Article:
How the British live in Moscow

Fans watch the Manchester United-CSKA football match at the John Donn pub on Nikitsky Boulevard in downtown Moscow(view slideshow)All photos by Anna Artemeva

Fans watch the Manchester United-CSKA football match at the John Donn pub on Nikitsky Boulevard in downtown Moscow(view slideshow)All photos by Anna Artemeva

From Elizabethan traders to multinationals and sausages, the British have long had a presence in Moscow. Phoebe Taplin, a British journalist and Muscovite, looks at the connections and describes some of the influences British expatriates have on life in the Russian capital.


An old whitewashed house with a wooden roof on Varvarka Street near Red Square was the residence of the first English envoys to Russia. Sent by Elizabeth I to Ivan the Terrible, the Muscovy Trading Company used this house from the mid-16th century. English merchants exchanged firearms and gunpowder for fur, honey and caviar. The Romanov Tsar Alexei, shocked by the execution of Charles I, expelled them in 1649.

The palatial "English Club" (now the Museum of Modern History) was described by Captain Charles Colville Frankland who dined there with the Russian poet Alexander Pushkin in 1830. It was "a splendid establishment"; only the name was mystifying since "hardly any Englishman belongs to it", and "no English newspapers are taken".


By the late-19th century, there were a number of British businessmen in Moscow. TsUM, the grey gothic department store behind the Bolshoi Theatre, was built in 1900 for two Scotsmen, Andrew Muir and Archibald Mirrielees. Mirrielees said of the expat community in Moscow: "A more hospitable set I never met with." The playwright Anton Chekhov shopped regularly at TsUM, and even named two of his dogs after the owners. The Soviet era was naturally a fallow period for foreign entrepreneurs, but several businesses were quick to seize the new opportunities offered by the demise of Communism.

In 1998, the British Business Club was founded to discuss and share information, particularly "business activities alien to the British norm". Its membership represents nearly 500 companies, and the regular gatherings on the last Thursday of each month are a useful networking event, as well as a social occasion. Their annual charity "Trafalgar" Ball is being held on October 24 in the Marriott Grand Hotel, with the St Andrew's Society Ball coming up later in the year. The Business Club is one of the few groups in Moscow to mark St David's Day in style, although in previous years, the group SWS (the "Social Welsh and Sexy Society") has held St David's Day parties at the British embassy.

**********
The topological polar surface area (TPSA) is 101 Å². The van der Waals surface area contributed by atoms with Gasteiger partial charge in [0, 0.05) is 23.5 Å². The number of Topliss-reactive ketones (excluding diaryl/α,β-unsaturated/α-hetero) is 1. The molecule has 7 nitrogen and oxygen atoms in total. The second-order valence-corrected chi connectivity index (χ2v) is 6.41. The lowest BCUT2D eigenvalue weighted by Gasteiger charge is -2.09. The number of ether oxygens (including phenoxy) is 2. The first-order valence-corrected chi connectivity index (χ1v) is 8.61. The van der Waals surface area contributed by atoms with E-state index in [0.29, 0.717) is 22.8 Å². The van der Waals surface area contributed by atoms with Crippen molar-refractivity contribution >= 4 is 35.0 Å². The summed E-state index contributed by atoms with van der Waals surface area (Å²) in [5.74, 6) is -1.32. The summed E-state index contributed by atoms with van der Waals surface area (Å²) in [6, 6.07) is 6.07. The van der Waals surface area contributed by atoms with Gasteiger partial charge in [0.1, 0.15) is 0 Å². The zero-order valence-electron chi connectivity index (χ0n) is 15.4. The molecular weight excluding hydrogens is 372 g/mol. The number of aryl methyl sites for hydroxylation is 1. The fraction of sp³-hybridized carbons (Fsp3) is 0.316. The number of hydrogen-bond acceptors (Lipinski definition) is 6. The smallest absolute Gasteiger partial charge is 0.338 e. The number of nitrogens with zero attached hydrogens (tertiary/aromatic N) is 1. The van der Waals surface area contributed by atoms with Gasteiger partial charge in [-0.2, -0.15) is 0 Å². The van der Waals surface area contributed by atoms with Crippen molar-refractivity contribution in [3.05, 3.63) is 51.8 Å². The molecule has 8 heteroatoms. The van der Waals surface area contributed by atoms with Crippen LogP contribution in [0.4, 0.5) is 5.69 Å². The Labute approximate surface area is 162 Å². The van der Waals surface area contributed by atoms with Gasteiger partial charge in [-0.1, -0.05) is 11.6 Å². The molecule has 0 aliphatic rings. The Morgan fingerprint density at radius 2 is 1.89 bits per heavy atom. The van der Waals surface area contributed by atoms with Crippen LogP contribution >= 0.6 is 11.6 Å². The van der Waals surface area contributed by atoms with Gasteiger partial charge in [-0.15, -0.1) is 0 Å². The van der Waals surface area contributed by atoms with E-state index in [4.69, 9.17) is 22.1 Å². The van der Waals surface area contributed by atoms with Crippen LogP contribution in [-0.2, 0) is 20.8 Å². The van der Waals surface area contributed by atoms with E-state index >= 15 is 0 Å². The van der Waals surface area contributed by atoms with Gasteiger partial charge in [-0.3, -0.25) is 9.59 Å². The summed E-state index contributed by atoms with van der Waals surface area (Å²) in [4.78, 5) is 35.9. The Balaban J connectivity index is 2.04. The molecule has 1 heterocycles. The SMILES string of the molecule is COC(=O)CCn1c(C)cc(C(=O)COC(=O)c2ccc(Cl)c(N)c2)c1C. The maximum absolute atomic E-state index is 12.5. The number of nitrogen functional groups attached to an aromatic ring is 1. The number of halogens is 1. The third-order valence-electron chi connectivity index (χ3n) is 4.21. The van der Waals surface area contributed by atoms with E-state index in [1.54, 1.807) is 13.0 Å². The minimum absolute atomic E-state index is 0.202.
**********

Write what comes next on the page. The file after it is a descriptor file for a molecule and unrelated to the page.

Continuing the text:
Food and Drink

You still can't get Marmite or PG Tips, but it is possible to find the full British pub experience in Moscow - at a price. There are quite a few places calling themselves Irish pubs, too, and the Tinkoff Brewery opposite the British embassy is understandably popular. John Bull's pub near Smolenskaya Metro serves real English ales (and overpriced fish and chips). Complete with authentic-looking furnishings and a Union Jack-clad cloakroom attendant, it is certainly one place to drive away homesickness for a couple of hours. The "Molly Gwynn" chain, run by the same company, advertises itself as "your new local".

John Warren's sausages are an essential part of many expatriate gatherings in Moscow. Since 2004, the British entrepreneur has delivered Newmarket or pork & leek sausages - and even haggis - to hotels, restaurants, homes and parties throughout the city. Starting out from his kitchen table, the business has grown into something special, but it could all have been very different. Back in 1993, Warren - then a grain trader - survived a bullet in the neck from a security guard at Moscow's Vnukovo airport.


You can usually find John Warren serving sausages each year at the Queen's birthday party, celebrated in Moscow, as at virtually every other British Embassy around the world, with Pimms and strawberries on the lawn. The 2008 party included a steel band and a double-decker bus in an attempt to showcase Britain's attractions.